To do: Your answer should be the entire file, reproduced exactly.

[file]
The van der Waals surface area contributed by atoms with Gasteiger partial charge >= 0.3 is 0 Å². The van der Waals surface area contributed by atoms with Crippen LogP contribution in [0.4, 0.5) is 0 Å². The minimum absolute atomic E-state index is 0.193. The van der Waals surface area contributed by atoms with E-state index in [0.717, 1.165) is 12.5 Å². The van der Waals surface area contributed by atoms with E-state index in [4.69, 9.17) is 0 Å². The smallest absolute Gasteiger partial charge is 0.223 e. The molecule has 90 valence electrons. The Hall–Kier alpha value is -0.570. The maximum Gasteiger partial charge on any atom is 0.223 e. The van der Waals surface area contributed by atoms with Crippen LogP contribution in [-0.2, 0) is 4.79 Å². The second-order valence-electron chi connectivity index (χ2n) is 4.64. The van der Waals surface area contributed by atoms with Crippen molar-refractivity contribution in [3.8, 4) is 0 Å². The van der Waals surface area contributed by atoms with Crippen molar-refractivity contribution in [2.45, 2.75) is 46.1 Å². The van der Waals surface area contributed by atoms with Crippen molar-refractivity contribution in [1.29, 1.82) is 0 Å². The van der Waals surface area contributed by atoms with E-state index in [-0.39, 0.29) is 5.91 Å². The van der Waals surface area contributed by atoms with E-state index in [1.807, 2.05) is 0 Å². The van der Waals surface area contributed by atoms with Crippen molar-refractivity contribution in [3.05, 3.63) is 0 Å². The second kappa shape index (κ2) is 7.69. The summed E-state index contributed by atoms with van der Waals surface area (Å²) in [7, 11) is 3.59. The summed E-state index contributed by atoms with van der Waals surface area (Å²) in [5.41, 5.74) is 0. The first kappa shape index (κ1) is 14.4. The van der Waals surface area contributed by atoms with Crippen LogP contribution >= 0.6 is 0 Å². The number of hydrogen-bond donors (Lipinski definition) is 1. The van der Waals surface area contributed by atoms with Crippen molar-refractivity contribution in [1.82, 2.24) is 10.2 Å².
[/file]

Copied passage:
The van der Waals surface area contributed by atoms with Gasteiger partial charge >= 0.3 is 0 Å². The van der Waals surface area contributed by atoms with Crippen LogP contribution in [0.4, 0.5) is 0 Å². The minimum absolute atomic E-state index is 0.193. The van der Waals surface area contributed by atoms with E-state index in [0.717, 1.165) is 12.5 Å². The van der Waals surface area contributed by atoms with E-state index in [4.69, 9.17) is 0 Å². The smallest absolute Gasteiger partial charge is 0.223 e. The molecule has 90 valence electrons. The Hall–Kier alpha value is -0.570. The maximum Gasteiger partial charge on any atom is 0.223 e. The van der Waals surface area contributed by atoms with Crippen LogP contribution in [-0.2, 0) is 4.79 Å². The second-order valence-electron chi connectivity index (χ2n) is 4.64. The van der Waals surface area contributed by atoms with Crippen molar-refractivity contribution in [3.8, 4) is 0 Å². The van der Waals surface area contributed by atoms with Crippen molar-refractivity contribution in [2.45, 2.75) is 46.1 Å². The van der Waals surface area contributed by atoms with Crippen molar-refractivity contribution in [1.29, 1.82) is 0 Å². The van der Waals surface area contributed by atoms with E-state index in [-0.39, 0.29) is 5.91 Å². The van der Waals surface area contributed by atoms with E-state index in [1.807, 2.05) is 0 Å². The van der Waals surface area contributed by atoms with Crippen molar-refractivity contribution in [3.05, 3.63) is 0 Å². The second kappa shape index (κ2) is 7.69. The summed E-state index contributed by atoms with van der Waals surface area (Å²) in [7, 11) is 3.59. The summed E-state index contributed by atoms with van der Waals surface area (Å²) in [5.41, 5.74) is 0. The first kappa shape index (κ1) is 14.4. The van der Waals surface area contributed by atoms with Crippen LogP contribution >= 0.6 is 0 Å². The number of hydrogen-bond donors (Lipinski definition) is 1. The van der Waals surface area contributed by atoms with Crippen molar-refractivity contribution in [1.82, 2.24) is 10.2 Å².